First, one of my bugbears measuring amplifiers, particularly if they have single-ended inputs: The first thing I always do is to try all the different possible ground arrangements, to get the lowest noise. I try floating the Audio Precision's output ground, and/or its input ground. With a stereo amplifier, I try floating just one channel rather than both. I float the amplifier's AC cord (with care). With some components, changing a ground connection can increase the level of hum and RF noise by a factor of 10. The lowest noise may not be achieved with a typical coaxial cable. It may be necessary to run a separate ground reference wire and connect the shield to just one rather than both chassis. The system's noise level may well change, depending on whether the cable's shield is connected to the source component's ground or the load component's.

So when that amplifier is used in an owner's system, there is no knowing what the noise level of that system is. When he reports that changing the amplifier to another model or even changing a cable made an audible difference, he may just be lowering or increasing his system's noise level.

Second, here is a block diagram of an amplifier, something with which all engineers will be familiar:

It has an input on the left and an output on the right. Here is a similar diagram, this time of a feedback amplifier:

Again, it has the input on the left and the output on the right. But now there is a second input: the output terminals are the input to the negative-feedback loop. It can be argued that the cable connecting the amplifier to the speakers is actually an antenna. At audio frequencies, that antenna is connected to very low impedances, so why would this matter? But think about this: the loudspeaker may have low impedance at audio frequencies, but this may well not be so at radio frequencies. These days, we all are immersed in a bath of RF radiation—in my basement listening room, I can pick up not only our own but several of our neighbors' WiFi networks—and it might be possible that at frequencies at which it best behaves as an antenna, the cable will inject RF energy into the amplifier's feedback loop. Even a few millivolts of RF can drive a feedback amplifier into slew-rate limiting. Martin Colloms in the UK published work showing that audiophile speaker cables varied by a large degree in their efficiency as RF antennas. Some "audiophile" cables use a weave to reduce RF pickup; others use an RC network; others don't do anything. Perhaps that may be one reason cables might sound different in different systems and locations. The effect is arbitrary and therefore unpredictable. But there might be something there.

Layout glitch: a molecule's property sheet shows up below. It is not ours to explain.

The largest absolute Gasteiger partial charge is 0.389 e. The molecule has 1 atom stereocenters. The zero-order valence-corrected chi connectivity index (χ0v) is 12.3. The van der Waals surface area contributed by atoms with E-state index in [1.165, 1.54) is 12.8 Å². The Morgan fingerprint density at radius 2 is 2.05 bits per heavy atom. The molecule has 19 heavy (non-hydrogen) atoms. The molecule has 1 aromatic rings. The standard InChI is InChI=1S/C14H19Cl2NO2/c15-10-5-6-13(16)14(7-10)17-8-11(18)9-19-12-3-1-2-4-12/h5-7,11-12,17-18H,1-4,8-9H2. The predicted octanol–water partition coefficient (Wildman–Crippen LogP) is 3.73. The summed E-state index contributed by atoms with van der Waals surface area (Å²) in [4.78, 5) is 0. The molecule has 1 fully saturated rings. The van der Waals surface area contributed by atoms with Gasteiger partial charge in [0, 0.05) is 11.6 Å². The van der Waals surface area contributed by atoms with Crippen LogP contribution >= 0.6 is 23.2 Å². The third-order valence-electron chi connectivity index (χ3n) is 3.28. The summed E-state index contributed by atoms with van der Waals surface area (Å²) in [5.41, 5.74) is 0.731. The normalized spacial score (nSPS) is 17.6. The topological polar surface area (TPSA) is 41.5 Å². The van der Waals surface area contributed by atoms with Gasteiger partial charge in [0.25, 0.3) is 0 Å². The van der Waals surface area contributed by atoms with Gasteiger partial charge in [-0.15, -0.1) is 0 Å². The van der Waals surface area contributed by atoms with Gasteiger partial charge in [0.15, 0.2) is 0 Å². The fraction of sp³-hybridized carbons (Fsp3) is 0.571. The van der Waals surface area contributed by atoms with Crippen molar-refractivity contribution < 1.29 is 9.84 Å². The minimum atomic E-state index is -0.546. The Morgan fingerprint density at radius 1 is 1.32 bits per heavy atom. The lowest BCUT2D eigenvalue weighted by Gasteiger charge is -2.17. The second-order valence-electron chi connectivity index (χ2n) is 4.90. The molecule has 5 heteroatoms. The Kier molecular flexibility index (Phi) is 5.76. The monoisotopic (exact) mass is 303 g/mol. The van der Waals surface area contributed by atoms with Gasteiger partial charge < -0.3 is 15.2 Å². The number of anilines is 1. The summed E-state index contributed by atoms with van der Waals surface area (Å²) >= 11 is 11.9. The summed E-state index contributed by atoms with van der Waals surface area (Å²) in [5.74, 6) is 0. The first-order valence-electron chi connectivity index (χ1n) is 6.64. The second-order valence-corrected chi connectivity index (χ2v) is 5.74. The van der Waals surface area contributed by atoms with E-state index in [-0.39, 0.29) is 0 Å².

Unless your listening room or studio is enclosed in a Faraday cage, therefore, whether or not cables make a difference in the sound quality—and any difference can be a degradation as easily as an improvement, of course—is as much a function of the system as of the cable. I am beginning to believe that when listeners report wires and amplifiers as having sonic signatures, they are actually responding to small, perhaps subliminally perceived differences in their system's noisefloor, which may not always be sufficiently low in level nor truly random in nature to ensure audible transparency.

Other than that, I will pass over the thorny topic of signal cables having an effect on sound quality that is due to anything other than the usual electrical parameters of resistance, inductance, and capacitance. We could easily be here all night discussing that subject. I won't say any more about cables except to point out that, as with light beer, gasoline, and tobacco, the brand differentiation of cables is achieved primarily through advertising. That doesn't mean that there aren't also differences in sound quality, only that, as with mass-market beer, those differences can be relatively small. But does "small" necessarily equate with "inaudible" or "unimportant"?

Incidentally, this is why judging a cable's value for money by comparing its retail price with its bill of materials is misleading, as the large cost of advertising needs to be factored in. And what if there were no advertising? Decades ago—and my apologies for not remembering which brand it was—a cigarette brand decided that they could make a lot more money if they drastically cut back on their ad budget. (This was at a time when cigarette advertising was ubiquitous.) Without ad support, their market share collapsed!

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COMMENTS
JohnnyR's picture

I haven't seen one iota of explanation from yourself yet as to why both of us and Harman Kardon and the other links George posted to are wrong. Still waiting ChrisSy.

ChrisS's picture

Has HK hired you guys as DBT consultants?

 

Hey JRusskie,

Can you answer this one?

If A=B and C=B, then A=?

If you pass the test, then perhaps someone will hire you... But you and Georgie might have to fight over the job.